Published on October 28th, 20200
TINA.org Fact-Checks Joe Rogan’s Ads
To the show’s listeners, which like the college student who started the petition, skew young and male, the Joe Rogan Experience is both a repudiation of — and successor to — the mainstream media. But while Rogan, who earlier this year signed a $100 million broadcasting deal with Spotify, has benefitted from what Ad Age calls an “instant credibility,” consumers who tune into the Joe Rogan Experience would be wise to pay a higher level of scrutiny to the ads that Rogan reads at the beginning and end of episodes.
The following is a sampling of ads compiled by TINA.org that have aired during episodes of the Joe Rogan Experience in recent months that may not score so well on the truth-o-meter. Each ad ends with an exclusive offer for “JRE listeners.”
Warning: some of the ads below contain expletives.
In an ad for Neuro Gum, Rogan claimed that the gum “enhances cognitive function” and provides “immediate energy and focus” due to each piece containing a half cup of coffee’s worth of caffeine. “I like to chew on it before I do UFC (Ultimate Fighting Championship) commentary,” Rogan said in the spot, referring to the mixed martial arts competition. “I found that that helps a lot.”
Reality check: While brain experts say caffeine may provide some short-term benefits in the areas of mental alertness and focus, they caution that, in general, buying supplements (which is the category that Neuro Gum falls under) to benefit your brain health is likely a waste of money. (Neuro Gum also contains B vitamins that most people are already getting from food, according to brain experts.)
A cognitive chew not for you? According to Rogan, your brain can also benefit from drinking Four Sigmatic’s “mushroom coffee with lion’s mane,” which Rogan says is his favorite mushroom. In an ad that aired earlier this month Rogan claimed that the coffee, which also contains caffeine, “supports productivity and creativity” and is “fantastic for your brain.”
Reality check: Four Sigmatic doesn’t cite any clinical research on the mushroom coffee’s product page to support claims that the product itself has cognitive benefits and to date there have been no large clinical trials proving that lion’s mane does anything for the brain. Aforementioned brain experts didn’t even look at lion’s mane as an ingredient common in brain supplements when they recently had the chance. (Additionally, when Rogan says in the ad that there’s a “100 percent money-back guarantee,” that doesn’t include the cost of shipping, according to the Four Sigmatic website.)
Also of note, in a July ad for Four Sigmatic, Rogan let slip that it was the advertiser who wrote the ad, not him, in case anyone was wondering whether Rogan writes the ads he reads on air.
“If you spend a significant portion of your time in front of screens, adding our blue light lens coating to your prescription glasses may help,” eyewear brand Roka says on its website, without getting into specific benefits. The company leaves that to Rogan, who in a recent ad said that wearing Roka eyeglasses prevents headaches (“they don’t give you a headache at the end of the day”).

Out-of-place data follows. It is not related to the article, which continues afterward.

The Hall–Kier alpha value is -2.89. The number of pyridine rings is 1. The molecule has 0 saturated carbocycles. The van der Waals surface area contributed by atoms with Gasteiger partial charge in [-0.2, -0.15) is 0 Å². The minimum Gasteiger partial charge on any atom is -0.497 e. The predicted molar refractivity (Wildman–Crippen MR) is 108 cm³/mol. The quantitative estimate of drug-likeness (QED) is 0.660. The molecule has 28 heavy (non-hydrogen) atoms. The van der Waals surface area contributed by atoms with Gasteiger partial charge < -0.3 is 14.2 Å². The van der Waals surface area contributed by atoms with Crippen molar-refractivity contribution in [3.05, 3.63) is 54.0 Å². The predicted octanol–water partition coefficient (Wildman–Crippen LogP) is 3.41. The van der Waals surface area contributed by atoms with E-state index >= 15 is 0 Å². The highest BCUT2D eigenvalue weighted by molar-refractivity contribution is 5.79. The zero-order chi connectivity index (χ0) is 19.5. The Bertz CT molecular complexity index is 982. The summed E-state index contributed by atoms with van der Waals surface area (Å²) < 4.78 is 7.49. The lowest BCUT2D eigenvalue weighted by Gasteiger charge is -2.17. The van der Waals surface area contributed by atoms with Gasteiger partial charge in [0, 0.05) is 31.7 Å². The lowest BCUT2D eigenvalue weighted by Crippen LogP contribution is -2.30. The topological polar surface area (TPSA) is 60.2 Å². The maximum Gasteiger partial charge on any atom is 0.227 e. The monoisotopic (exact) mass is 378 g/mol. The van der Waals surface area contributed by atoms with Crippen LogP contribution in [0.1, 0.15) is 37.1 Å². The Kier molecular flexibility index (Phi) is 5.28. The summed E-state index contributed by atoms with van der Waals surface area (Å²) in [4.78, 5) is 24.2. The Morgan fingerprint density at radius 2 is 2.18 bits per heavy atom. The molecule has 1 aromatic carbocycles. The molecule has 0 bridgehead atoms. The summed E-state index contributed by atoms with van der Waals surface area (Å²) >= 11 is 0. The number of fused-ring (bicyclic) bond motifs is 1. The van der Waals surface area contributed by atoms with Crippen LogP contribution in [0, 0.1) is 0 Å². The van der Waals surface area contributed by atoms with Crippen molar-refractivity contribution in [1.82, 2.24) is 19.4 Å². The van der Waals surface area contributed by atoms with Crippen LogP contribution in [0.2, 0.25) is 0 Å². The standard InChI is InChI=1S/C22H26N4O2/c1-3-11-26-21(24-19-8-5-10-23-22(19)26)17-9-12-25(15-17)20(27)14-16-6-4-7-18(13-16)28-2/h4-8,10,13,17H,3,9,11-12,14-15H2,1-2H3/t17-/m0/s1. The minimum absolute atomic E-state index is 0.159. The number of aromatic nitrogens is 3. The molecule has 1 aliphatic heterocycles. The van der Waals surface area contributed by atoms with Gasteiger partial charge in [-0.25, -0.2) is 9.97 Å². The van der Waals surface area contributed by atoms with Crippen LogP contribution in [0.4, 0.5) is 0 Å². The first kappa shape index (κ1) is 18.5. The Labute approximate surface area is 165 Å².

Reality check: Screen time has surged during the coronavirus pandemic as Zoom meetings and remote learning have become part of a new normal. But the American Academy of Ophthalmology (AAO) says that blue light from screens is not what causes digital eye strain, symptoms of which include dry eyes, blurry vision and headache. “The reason we get digital eye strain is that we blink less when we stare at our screens,” the AAO says. To reduce eye strain, the AAO recommends making an effort to look away from your screen every 20 minutes.
In an ad for cbdMD, another JRE advertiser whose products Rogan says he uses every day, the host claimed the company’s CBD-infused creams and oils help fight inflammation and promote sleep. “CBD has a host of benefits,” Rogan added.
Reality check: Since 2015, the FDA has sent dozens of warning letters to marketers of purported CBD products regarding unsubstantiated or unproven health claims. These includes claims that the products reduce inflammation and help users sleep.
At the start of flu season and in the middle of a pandemic, Rogan is promoting a “hydration supplement” with purported immune-boosting powers. “It’s more important than ever to have a strong immune system,” Rogan proclaimed in a recent ad for Liquid I.V., a powder that you add to water and drink and that Rogan said is “filled with wonderful electrolytes and vitamins” that work together to “strengthen the immune system.”
Reality check: Any suggestion that consumers can prevent the flu or COVID-19 by boosting their immune system via supplementation veers into implied disease-treatment claims territory, which Rogan’s advertisers would be wise to avoid.
As impressive as the list of guests Rogan has gotten to appear on his podcast — former Democratic presidential candidates Bernie Sanders, Andrew Yang and Tulsi Gabbard, Tesla CEO Elon Musk, NSA whistleblower Edward Snowden and astrophysicist Neil deGrasse Tyson, just to name a few — is the number of advertisers who sponsor the show. As of Oct. 13, the show had 57 sponsors, including the five listed above. With podcast advertising projected to top $1 billion next year, that number is likely to grow.
TINA.org will be listening.
TINA.org reached out to the Joe Rogan Experience for comment. Check back for updates.